As July fades into August, lawn grubs are hatching and beginning their fall feast on your tender grass roots. This fills their bellies and sustains them as they descend below the root line to overwinter. It also kills your grass, although it may not be apparent until next spring.
Checking for grubs is easy. Using a sharp knife, cut one-foot square sections of sod from various areas of your lawn. Pull the sod back. If you see white crescent-shaped creatures, those are grubs. Count them. If each square contains six or fewer, there’s no need to treat for them. They won’t do enough damage to kill the grass or even cause it to be unsightly. If you count seven or more per area, you should treat the whole lawn.
The presence of large, brown beetles over the last two months would mean there’s a good chance that you have grubs. These beetles, commonly called June bugs, that fly into your window panes are the adult stage of lawn grubs. They’re flying around looking for a mate.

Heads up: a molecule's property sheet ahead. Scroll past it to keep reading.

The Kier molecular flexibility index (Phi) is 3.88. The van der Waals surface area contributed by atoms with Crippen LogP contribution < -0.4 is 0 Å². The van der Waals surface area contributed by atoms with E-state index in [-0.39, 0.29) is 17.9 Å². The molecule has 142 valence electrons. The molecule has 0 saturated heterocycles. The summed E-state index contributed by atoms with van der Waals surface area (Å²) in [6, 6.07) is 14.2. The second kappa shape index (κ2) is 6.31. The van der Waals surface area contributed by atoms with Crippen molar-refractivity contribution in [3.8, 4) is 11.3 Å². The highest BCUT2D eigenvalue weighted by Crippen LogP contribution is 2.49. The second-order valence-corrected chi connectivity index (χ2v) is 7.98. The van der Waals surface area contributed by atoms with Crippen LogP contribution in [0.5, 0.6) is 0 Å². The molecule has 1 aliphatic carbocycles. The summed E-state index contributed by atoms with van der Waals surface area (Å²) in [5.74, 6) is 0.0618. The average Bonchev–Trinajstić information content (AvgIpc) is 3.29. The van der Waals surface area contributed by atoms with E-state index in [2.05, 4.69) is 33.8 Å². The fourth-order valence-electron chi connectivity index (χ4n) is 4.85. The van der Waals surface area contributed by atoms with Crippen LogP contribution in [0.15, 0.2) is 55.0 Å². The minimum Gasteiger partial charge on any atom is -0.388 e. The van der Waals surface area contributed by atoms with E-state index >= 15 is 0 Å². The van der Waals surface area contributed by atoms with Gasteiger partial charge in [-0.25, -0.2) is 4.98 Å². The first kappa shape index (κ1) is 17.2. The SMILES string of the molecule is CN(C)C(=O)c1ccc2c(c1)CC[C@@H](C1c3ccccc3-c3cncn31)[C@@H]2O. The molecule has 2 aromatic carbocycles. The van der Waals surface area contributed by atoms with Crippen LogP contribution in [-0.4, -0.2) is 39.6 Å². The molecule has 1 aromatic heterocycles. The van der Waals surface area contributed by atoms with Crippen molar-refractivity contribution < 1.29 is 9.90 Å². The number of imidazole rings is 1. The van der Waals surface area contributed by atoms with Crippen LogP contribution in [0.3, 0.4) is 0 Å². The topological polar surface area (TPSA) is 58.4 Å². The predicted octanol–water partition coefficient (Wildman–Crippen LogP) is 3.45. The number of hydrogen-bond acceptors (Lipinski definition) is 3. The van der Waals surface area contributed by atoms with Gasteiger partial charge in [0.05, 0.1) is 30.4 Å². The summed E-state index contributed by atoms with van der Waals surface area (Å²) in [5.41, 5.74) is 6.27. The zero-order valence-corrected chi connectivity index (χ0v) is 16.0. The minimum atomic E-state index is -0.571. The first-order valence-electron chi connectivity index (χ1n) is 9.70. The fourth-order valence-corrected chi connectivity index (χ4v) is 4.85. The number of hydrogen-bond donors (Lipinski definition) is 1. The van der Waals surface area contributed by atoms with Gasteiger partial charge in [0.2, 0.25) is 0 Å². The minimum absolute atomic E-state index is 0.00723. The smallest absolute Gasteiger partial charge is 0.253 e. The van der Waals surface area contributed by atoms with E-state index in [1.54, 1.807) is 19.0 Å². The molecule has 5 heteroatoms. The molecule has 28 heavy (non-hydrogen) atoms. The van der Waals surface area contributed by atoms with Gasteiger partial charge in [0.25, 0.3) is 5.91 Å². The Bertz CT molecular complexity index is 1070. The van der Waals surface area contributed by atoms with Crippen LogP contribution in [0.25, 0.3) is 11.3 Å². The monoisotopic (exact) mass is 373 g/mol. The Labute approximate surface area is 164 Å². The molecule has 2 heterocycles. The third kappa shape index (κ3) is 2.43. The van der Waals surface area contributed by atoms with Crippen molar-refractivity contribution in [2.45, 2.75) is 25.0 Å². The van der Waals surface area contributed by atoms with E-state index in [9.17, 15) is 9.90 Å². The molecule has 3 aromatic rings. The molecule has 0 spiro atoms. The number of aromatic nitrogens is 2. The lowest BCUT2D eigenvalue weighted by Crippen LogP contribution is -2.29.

After mating, the females lay eggs in the turf. Immediately upon hatching, the small grubs burrow into the soil, stopping for a meal of grass roots on their way to the warmer depths of the soil. They grow over the winter so that they need even more grass roots when they come back up closer to the surface next spring.
In spring, grubs are larger and stronger, making them more resistant to control products. In late summer and early fall, shortly after hatching, they are smaller, weaker and more vulnerable to control measures.
Grub control materials are sold at garden centers. But you have to haul them home and spread them. Our lawn care professionals can check for grubs and apply the most effective material available.
Gads! When I think that I am fortunate that we do not need to contend with them very often, I remember that we have gophers. We could have grubs right now, but would never know while pursuing the gophers!